1956 March 11

Author Graham Greene Skewers CIA Mentality; U.S. Reviewers Denounce the Novel

 

In the novel The Quiet American, British author Graham Greene skewered the mentality of covert CIA operations around the world. The novel is set in Indochina before the end of French colonial rule in 1954. A CIA agent embodies the combination of idealism, to build democracy in Third World countries, with sinister covert action, which in the novel results in a bombing in a public square that kills dozens of people, including women and children. The atrocity spurs a previously apolitical British journalist to investigate and expose those behind the bombing, which turn out to be Americans, led by a particularly naïve figure.

When published in the U.S. in 1956, The Quiet American was savagely attacked by book critics because of its criticisms of American CIA activity and his failure to take a strong anti-Communist position. A New York Times review published on this day accused Greene of “hatred” of Americans, portraying the U.S. as “a crassly materialistic and ‘innocent’ nation with no understanding of other peoples.” To the contrary, Greene portrays the U.S. as anything but innocent in its policies overseas. Nor does he portray Americans as materialistic, since a central point in the novel is how naively idealistic the key American figure, the covert CIA agent, really is.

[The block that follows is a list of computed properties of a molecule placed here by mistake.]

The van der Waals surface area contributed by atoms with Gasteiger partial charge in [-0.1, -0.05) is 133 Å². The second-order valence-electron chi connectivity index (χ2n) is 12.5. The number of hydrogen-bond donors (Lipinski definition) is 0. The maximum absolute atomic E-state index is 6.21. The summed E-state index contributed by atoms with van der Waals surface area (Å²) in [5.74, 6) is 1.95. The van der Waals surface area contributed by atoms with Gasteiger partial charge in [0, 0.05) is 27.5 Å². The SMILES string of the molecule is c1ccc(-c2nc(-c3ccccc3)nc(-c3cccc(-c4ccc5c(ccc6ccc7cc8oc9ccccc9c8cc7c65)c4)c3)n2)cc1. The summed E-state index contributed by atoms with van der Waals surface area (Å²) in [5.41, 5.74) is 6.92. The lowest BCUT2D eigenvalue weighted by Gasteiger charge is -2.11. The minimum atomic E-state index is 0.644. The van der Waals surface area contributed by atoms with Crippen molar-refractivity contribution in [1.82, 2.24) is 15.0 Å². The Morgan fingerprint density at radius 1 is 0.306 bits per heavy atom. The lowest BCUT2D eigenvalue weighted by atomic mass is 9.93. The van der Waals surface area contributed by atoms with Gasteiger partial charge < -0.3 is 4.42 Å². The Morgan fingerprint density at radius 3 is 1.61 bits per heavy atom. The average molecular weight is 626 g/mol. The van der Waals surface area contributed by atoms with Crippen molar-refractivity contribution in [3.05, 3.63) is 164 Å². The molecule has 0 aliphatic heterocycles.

The Times’ review was an excellent example of the culture of the Cold War period, in which no criticism of American foreign policy was tolerated. The reviewer, in this case a respected historian, accused the novel of having an “ideological” point of view. But in fact, the reviewer was the ideological one, aggressively defending American foreign policy.

The Quiet American is astonishingly prophetic. Not only does it anticipate the disaster of the Vietnam War for the U.S. but also the disaster in the 2000 Iraq War. Greene also captured the true CIA mentality in his book, Our Man in Havana (1958), in which an utter disaster is covered up by proclaiming it a great success and honoring and promoting everyone responsible for it.

Hollywood retaliated against Greene with a movie version of The Quiet American (1958) that completely reversed Greene’s point of view, was belligerently anti-Communist, and is worth watching only as a Cold War curiosity. The more recent 2002 movie version is faithful to the novel and well worth watching.

 

Read the great novels: Graham Greene, The Quite American (1956) and Our Man in Havana (1958)

Watch a documentary on Graham Greene: http://www.youtube.com/watch?v=gqOpurufruQ

Learn more about Graham Greene at Greeneland: http://greeneland.tripod.com/

Watch the movie: Our Man in Havana (2002)

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